A character at Mega Food Brands, high up in the food chain, is working on a way to remove raw ingredients from food, to increase the bottom line, streamline production, and avoid the inconvenience of the challenges in growing and manufacturing. This character is concerned with having a clean label, and hiding the fact that there is no meat or vegetable matter in this new kind of food. It will be marketed in the health food division.

Suzie gets sicker and sicker at work. One of the benefits of working at the global hq of Mega Food Brands is that the employees get a free lunch. The cafeteria is really a laboratory, and they are testing the food on the employees. while suzie finds the food yummy, it makes her ill.

An outbreak of e-coli is traced to one of the big 4? meat manufacturers, and the industry solution is irradiation. A huge outcry ensues nationwide, with a growing back to basics movement demanding cleaning up of industry practices. Mega Food Brands steps in and offers another solution – instafood, artificially processed food. The idea is kept secret from the public, but the meat producers go for it because they can deliver spoiled and diseased meat to the production factory that turns out unrecognizable derivatives, increasing profts to both. Farmers also go for it because they can grow a single crop of genetically modified corn, wehat or soy, and it can be turned into anything.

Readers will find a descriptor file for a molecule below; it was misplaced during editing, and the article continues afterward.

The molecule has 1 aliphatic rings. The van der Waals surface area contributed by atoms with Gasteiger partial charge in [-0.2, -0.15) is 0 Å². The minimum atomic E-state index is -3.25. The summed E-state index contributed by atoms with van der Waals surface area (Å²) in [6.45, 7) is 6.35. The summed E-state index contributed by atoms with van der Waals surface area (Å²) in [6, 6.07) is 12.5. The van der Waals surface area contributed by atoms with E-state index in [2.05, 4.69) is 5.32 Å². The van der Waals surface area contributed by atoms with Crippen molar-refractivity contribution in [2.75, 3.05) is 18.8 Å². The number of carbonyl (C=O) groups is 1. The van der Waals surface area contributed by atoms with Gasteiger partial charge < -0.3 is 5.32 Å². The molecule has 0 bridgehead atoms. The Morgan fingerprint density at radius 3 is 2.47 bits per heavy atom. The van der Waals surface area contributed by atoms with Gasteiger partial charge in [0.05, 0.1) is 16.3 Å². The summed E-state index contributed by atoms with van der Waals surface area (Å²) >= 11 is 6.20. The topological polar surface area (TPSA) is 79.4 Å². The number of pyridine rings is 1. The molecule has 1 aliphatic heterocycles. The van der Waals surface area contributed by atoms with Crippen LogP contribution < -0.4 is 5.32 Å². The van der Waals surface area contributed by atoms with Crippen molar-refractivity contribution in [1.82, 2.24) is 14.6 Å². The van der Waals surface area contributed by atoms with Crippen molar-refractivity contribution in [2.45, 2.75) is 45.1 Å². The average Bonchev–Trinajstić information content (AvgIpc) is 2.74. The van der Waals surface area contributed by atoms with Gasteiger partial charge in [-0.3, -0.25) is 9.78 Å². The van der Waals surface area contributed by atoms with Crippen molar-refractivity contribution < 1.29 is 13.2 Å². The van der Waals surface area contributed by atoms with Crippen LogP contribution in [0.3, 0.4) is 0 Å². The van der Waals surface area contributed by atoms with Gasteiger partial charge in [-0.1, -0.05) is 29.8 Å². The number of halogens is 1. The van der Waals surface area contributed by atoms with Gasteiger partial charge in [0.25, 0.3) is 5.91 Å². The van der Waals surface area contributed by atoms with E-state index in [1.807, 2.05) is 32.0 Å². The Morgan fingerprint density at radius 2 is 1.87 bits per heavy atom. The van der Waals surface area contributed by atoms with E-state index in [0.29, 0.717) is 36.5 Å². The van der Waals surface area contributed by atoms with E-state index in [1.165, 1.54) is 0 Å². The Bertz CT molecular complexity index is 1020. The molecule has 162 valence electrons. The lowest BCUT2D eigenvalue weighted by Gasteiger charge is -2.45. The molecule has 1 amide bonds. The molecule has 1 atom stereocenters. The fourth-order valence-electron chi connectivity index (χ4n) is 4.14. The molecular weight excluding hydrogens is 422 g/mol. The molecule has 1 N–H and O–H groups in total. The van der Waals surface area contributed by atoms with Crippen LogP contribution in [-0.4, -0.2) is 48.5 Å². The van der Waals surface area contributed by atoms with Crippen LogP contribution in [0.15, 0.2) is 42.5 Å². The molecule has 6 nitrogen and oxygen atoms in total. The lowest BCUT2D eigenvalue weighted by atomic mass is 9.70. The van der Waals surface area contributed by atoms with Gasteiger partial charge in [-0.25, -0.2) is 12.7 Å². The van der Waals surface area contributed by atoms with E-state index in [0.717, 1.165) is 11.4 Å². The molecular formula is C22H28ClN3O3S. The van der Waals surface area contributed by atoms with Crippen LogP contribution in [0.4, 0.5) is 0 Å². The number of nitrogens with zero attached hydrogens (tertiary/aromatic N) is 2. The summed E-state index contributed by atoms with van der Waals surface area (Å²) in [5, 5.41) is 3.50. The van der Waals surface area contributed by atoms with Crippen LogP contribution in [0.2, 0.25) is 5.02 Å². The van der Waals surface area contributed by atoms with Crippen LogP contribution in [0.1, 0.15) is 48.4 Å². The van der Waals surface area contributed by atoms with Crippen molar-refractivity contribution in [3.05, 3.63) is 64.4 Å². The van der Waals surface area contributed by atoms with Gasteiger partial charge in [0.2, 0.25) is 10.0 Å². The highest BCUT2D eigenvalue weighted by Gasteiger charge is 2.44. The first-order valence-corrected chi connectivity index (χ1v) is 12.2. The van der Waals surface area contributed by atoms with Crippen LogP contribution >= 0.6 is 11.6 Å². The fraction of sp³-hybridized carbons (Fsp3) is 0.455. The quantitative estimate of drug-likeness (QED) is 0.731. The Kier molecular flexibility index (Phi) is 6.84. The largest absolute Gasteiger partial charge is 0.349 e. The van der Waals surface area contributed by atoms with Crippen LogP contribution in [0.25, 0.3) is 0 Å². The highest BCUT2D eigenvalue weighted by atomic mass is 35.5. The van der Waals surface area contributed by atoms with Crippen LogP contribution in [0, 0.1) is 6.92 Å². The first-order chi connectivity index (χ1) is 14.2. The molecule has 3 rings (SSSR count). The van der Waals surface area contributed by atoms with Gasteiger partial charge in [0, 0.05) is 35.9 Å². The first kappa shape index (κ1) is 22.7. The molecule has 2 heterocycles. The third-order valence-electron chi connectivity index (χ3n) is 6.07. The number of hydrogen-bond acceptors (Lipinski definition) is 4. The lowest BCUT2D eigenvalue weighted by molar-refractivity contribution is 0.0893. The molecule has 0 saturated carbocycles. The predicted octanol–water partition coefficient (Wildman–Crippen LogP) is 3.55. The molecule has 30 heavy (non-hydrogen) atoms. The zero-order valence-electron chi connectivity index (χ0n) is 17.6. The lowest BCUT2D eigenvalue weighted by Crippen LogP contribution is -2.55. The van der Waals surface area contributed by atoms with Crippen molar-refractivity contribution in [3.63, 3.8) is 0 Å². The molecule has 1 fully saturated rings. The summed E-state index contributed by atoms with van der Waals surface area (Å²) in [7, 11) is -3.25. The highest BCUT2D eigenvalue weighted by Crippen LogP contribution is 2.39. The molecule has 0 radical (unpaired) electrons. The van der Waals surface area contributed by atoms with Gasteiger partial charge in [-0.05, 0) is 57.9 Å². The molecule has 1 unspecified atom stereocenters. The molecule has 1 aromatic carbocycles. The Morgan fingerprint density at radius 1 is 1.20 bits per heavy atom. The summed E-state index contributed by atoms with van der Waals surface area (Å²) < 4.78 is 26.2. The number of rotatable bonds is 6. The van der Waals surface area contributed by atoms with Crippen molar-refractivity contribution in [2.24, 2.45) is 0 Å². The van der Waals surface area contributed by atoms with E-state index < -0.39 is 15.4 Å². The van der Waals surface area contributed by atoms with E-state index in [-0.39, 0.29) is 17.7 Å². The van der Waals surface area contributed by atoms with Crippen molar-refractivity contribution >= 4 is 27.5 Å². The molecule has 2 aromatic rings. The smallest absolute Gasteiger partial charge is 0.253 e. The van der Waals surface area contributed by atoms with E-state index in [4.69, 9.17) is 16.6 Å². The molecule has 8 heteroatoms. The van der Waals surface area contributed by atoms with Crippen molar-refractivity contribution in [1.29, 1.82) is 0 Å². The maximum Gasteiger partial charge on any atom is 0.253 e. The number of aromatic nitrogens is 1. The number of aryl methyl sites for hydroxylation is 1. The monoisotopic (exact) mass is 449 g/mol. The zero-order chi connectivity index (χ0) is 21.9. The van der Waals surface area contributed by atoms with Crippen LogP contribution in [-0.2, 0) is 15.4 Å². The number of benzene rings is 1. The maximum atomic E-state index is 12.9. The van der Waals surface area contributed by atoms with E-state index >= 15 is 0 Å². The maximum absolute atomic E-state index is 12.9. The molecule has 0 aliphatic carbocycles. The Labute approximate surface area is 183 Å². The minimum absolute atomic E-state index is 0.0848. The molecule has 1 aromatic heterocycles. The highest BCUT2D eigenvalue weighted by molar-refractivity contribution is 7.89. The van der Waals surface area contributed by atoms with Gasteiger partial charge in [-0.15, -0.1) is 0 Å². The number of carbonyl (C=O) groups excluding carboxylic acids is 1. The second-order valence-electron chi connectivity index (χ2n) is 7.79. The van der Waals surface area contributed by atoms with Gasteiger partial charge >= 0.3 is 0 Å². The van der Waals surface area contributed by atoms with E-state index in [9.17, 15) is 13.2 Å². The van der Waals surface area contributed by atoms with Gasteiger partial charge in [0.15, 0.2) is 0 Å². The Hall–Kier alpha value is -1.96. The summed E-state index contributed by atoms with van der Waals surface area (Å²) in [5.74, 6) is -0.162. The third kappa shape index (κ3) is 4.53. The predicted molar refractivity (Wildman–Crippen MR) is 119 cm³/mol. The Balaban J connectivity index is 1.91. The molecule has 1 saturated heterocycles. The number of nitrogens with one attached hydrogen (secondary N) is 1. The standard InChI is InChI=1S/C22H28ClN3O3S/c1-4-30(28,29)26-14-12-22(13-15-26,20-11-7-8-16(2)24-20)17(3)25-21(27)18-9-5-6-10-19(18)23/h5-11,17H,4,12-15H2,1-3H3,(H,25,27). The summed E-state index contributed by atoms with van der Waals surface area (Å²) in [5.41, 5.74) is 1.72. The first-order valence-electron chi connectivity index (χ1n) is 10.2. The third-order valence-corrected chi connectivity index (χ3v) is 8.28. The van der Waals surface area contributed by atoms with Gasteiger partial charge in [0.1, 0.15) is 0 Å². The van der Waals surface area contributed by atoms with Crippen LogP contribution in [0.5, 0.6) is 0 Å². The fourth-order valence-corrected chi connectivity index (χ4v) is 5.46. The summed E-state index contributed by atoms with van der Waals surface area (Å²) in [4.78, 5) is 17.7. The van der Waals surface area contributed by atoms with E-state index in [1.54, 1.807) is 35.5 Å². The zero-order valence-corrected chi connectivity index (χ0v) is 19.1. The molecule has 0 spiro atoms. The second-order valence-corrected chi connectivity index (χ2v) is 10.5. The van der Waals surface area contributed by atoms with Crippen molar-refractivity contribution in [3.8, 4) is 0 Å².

The meat and agriculture industries further consolidate, driving out the last of the family farmers, creating more contractor farmers, and eliminating all but approved gm seed and genetically engineered animals. Pesticides increasingly taint food.

Suzie’s friends decide to sabotage the process, to call attention to industry malpractice. They debate how to best do this – cause an outbreak of contaminated food – which food, how. So many routes are available, choose any spot in the vertically integrated (seed to table) industry. Food borne illness. A discussion about responsibility and the possibility of killing people.

How to show all the various ways the food supply is being tainted and destroyed.

When a food outbreak occurs, it is blamed on imported chinese food, so we get to see how pesticides, additives and adulterants are used outside of USDA regulations, which are weak enough.

Inside the FDA and USDA, these supposed watchdog branches of the US government are dominated by industry, and serve industry interests rather than the good of the people.